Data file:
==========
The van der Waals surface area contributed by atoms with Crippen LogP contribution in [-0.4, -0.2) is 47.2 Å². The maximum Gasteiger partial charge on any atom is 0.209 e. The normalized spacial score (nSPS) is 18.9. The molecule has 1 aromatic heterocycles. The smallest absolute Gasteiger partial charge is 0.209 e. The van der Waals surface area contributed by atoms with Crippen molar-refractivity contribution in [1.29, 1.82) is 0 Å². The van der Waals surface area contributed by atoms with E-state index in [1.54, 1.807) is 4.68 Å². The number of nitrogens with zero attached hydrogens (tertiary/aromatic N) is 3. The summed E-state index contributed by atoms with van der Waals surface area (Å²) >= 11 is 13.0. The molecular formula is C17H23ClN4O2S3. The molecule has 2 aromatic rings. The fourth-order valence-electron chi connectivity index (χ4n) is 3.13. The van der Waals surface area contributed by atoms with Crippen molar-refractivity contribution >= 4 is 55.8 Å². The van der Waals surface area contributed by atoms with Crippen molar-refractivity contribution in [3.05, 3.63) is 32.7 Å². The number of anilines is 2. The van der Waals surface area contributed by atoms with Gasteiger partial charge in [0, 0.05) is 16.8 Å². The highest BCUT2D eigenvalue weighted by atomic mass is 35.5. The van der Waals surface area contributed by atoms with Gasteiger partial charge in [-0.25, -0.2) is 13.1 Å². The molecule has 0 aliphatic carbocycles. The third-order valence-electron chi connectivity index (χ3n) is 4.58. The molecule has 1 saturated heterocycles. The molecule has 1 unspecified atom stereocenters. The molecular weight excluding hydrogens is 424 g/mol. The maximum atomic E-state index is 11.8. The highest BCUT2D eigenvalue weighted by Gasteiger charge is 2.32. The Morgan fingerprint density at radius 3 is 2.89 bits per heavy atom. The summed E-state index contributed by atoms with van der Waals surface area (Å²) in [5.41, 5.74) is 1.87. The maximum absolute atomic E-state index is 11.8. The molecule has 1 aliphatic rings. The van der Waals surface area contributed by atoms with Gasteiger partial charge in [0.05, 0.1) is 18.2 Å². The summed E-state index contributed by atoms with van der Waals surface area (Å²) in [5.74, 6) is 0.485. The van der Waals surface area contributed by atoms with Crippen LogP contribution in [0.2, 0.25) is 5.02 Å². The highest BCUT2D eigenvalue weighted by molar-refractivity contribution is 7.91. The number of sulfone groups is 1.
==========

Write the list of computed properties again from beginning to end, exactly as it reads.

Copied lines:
The van der Waals surface area contributed by atoms with Crippen LogP contribution in [-0.4, -0.2) is 47.2 Å². The maximum Gasteiger partial charge on any atom is 0.209 e. The normalized spacial score (nSPS) is 18.9. The molecule has 1 aromatic heterocycles. The smallest absolute Gasteiger partial charge is 0.209 e. The van der Waals surface area contributed by atoms with Crippen molar-refractivity contribution in [1.29, 1.82) is 0 Å². The van der Waals surface area contributed by atoms with E-state index in [1.54, 1.807) is 4.68 Å². The number of nitrogens with zero attached hydrogens (tertiary/aromatic N) is 3. The summed E-state index contributed by atoms with van der Waals surface area (Å²) >= 11 is 13.0. The molecular formula is C17H23ClN4O2S3. The molecule has 2 aromatic rings. The fourth-order valence-electron chi connectivity index (χ4n) is 3.13. The van der Waals surface area contributed by atoms with Crippen molar-refractivity contribution >= 4 is 55.8 Å². The van der Waals surface area contributed by atoms with Crippen molar-refractivity contribution in [3.05, 3.63) is 32.7 Å². The number of anilines is 2. The van der Waals surface area contributed by atoms with Gasteiger partial charge in [0, 0.05) is 16.8 Å². The highest BCUT2D eigenvalue weighted by atomic mass is 35.5. The van der Waals surface area contributed by atoms with Gasteiger partial charge in [-0.25, -0.2) is 13.1 Å². The molecule has 0 aliphatic carbocycles. The third-order valence-electron chi connectivity index (χ3n) is 4.58. The molecule has 1 saturated heterocycles. The molecule has 1 unspecified atom stereocenters. The molecular weight excluding hydrogens is 424 g/mol. The maximum atomic E-state index is 11.8. The highest BCUT2D eigenvalue weighted by Gasteiger charge is 2.32. The Morgan fingerprint density at radius 3 is 2.89 bits per heavy atom. The summed E-state index contributed by atoms with van der Waals surface area (Å²) in [5.41, 5.74) is 1.87. The maximum absolute atomic E-state index is 11.8. The molecule has 1 aliphatic rings. The van der Waals surface area contributed by atoms with Gasteiger partial charge in [0.05, 0.1) is 18.2 Å². The summed E-state index contributed by atoms with van der Waals surface area (Å²) in [5.74, 6) is 0.485. The van der Waals surface area contributed by atoms with Crippen LogP contribution in [0.2, 0.25) is 5.02 Å². The highest BCUT2D eigenvalue weighted by molar-refractivity contribution is 7.91. The number of sulfone groups is 1.